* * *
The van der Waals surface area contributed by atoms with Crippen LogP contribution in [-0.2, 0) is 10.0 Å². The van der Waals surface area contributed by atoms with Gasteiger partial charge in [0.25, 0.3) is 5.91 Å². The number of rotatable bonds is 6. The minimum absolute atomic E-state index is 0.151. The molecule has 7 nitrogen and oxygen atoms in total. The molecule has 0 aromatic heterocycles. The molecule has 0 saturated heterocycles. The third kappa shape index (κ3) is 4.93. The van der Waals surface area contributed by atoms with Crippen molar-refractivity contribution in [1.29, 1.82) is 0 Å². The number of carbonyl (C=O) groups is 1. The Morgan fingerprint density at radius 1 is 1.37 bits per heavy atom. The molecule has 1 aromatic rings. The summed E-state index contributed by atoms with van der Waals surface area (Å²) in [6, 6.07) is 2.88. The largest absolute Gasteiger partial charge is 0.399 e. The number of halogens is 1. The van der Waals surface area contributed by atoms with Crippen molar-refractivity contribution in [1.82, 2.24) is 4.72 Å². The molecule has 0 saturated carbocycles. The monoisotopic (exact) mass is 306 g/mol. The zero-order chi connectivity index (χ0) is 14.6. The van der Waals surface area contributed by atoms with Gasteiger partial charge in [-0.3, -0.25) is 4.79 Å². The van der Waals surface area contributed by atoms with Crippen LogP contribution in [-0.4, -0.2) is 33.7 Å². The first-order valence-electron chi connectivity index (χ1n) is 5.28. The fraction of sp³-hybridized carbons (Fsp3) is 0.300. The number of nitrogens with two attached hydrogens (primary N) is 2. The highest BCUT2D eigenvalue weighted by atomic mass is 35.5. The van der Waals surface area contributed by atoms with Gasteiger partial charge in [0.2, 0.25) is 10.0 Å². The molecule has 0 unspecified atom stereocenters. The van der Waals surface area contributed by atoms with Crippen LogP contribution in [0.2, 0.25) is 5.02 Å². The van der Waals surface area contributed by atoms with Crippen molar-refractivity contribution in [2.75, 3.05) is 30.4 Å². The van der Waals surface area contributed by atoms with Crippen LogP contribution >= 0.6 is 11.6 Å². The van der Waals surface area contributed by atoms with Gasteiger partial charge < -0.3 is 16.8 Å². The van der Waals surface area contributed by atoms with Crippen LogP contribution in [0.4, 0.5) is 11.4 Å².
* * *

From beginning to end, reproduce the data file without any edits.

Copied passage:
The van der Waals surface area contributed by atoms with Crippen LogP contribution in [-0.2, 0) is 10.0 Å². The van der Waals surface area contributed by atoms with Gasteiger partial charge in [0.25, 0.3) is 5.91 Å². The number of rotatable bonds is 6. The minimum absolute atomic E-state index is 0.151. The molecule has 7 nitrogen and oxygen atoms in total. The molecule has 0 aromatic heterocycles. The molecule has 0 saturated heterocycles. The third kappa shape index (κ3) is 4.93. The van der Waals surface area contributed by atoms with Crippen molar-refractivity contribution in [1.29, 1.82) is 0 Å². The number of carbonyl (C=O) groups is 1. The Morgan fingerprint density at radius 1 is 1.37 bits per heavy atom. The molecule has 1 aromatic rings. The summed E-state index contributed by atoms with van der Waals surface area (Å²) in [6, 6.07) is 2.88. The largest absolute Gasteiger partial charge is 0.399 e. The number of halogens is 1. The van der Waals surface area contributed by atoms with Crippen molar-refractivity contribution in [1.82, 2.24) is 4.72 Å². The molecule has 0 saturated carbocycles. The monoisotopic (exact) mass is 306 g/mol. The zero-order chi connectivity index (χ0) is 14.6. The van der Waals surface area contributed by atoms with Gasteiger partial charge in [-0.3, -0.25) is 4.79 Å². The van der Waals surface area contributed by atoms with Crippen LogP contribution in [-0.4, -0.2) is 33.7 Å². The first-order valence-electron chi connectivity index (χ1n) is 5.28. The fraction of sp³-hybridized carbons (Fsp3) is 0.300. The number of nitrogens with two attached hydrogens (primary N) is 2. The highest BCUT2D eigenvalue weighted by atomic mass is 35.5. The van der Waals surface area contributed by atoms with Gasteiger partial charge in [0.2, 0.25) is 10.0 Å². The molecule has 0 unspecified atom stereocenters. The van der Waals surface area contributed by atoms with Crippen LogP contribution in [0.2, 0.25) is 5.02 Å². The van der Waals surface area contributed by atoms with Crippen molar-refractivity contribution in [2.75, 3.05) is 30.4 Å². The van der Waals surface area contributed by atoms with Crippen LogP contribution >= 0.6 is 11.6 Å². The van der Waals surface area contributed by atoms with Gasteiger partial charge < -0.3 is 16.8 Å². The van der Waals surface area contributed by atoms with Crippen LogP contribution in [0.4, 0.5) is 11.4 Å².